Poll: Fans won’t feel safe at games without virus vaccine
Some of the findings from the Seton Hall Sports Poll in which 762 U.S. adults reached by phone April 6-8 were asked their thoughts during the coronavirus pandemic that has shut down the nation’s sports calendar. Of the respondents, 54% said they followed sports closely or very closely, while 46% said they didn’t follow sports closely or didn’t follow sports at all. The poll has a margin of error of plus or minus 3.6 percentage points.READ MORE: Police: Texas Authorities Track School Shooting Threats To 18-Year-Old In Shelby Township
GOING TO GAMES?
— 72% of those responding said they wouldn’t feel safe attending games without a COVID-19 vaccine. That number dropped to 61% among those who identified themselves as sports fans. Overall, 12% said they would feel safe with social distancing while 13% said they would feel safe attending games like they had in the past.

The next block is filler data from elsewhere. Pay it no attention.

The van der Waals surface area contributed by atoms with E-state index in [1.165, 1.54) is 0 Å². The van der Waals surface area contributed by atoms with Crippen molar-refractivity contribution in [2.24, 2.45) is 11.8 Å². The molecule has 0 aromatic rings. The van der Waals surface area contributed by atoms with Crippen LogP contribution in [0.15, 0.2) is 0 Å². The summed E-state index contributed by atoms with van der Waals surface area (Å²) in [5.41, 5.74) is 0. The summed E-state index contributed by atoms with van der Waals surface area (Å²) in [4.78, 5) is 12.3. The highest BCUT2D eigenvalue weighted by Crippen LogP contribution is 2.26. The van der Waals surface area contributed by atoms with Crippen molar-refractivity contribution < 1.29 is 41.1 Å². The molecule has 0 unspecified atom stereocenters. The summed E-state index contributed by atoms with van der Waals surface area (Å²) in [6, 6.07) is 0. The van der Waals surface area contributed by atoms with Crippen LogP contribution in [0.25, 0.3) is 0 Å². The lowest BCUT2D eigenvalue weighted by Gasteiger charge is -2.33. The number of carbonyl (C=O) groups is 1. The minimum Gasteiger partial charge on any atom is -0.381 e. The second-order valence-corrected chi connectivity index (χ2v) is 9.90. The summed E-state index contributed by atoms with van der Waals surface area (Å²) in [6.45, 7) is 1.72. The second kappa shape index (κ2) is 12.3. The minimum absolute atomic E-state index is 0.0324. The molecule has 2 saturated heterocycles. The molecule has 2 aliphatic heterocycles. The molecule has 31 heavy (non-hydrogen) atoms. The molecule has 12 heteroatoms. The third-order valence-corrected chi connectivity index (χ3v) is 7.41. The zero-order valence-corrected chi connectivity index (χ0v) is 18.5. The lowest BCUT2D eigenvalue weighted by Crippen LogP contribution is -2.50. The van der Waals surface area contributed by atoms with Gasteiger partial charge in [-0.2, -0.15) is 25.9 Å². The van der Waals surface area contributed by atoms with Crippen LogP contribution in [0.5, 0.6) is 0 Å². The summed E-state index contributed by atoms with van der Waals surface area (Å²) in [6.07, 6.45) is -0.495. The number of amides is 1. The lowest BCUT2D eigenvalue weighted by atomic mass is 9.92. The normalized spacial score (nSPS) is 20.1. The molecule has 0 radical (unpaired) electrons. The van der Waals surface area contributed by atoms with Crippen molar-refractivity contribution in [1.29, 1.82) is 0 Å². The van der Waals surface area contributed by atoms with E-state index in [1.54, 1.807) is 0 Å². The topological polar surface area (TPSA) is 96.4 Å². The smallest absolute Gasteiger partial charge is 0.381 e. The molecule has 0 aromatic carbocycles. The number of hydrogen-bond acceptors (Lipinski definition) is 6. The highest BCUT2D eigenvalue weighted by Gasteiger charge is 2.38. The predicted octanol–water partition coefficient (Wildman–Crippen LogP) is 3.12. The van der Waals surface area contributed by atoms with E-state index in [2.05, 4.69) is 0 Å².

RESPONDING TO THE VIRUS
— 76% felt professional sports leagues in the United States acted at the right time to suspend their seasons, while 16% thought the leagues didn’t react quickly enough. Only 6% said the decisions were made too quickly.
— Asked if the International Olympic Committee acted too quickly rescheduling the 2020 Tokyo Olympics to 2021, 84% of respondent said no.
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— 70% said the NFL shouldn’t start in the fall to ensure the safety of players, even if some form of social distancing is still in place. And 20% said the season should start with players being allowed to choose not to play, while 6% said the league should start as planned.
PLAYING AT ALL?
— 40% said sports shouldn’t be played for the remainder of 2020. For those who said sports should be played, 12% said it should happen with fans present, 23% with restricted attendance and 21% with no fans present.
WATCHING LIVE GAMES
— 76% said they would have the same interest watching a broadcast of live sports played without fans; 16% would be less interested and 7% would be more interested.MORE NEWS: Michiganders Blow Monthly Budget Just 16 Days After Payday, Study Says
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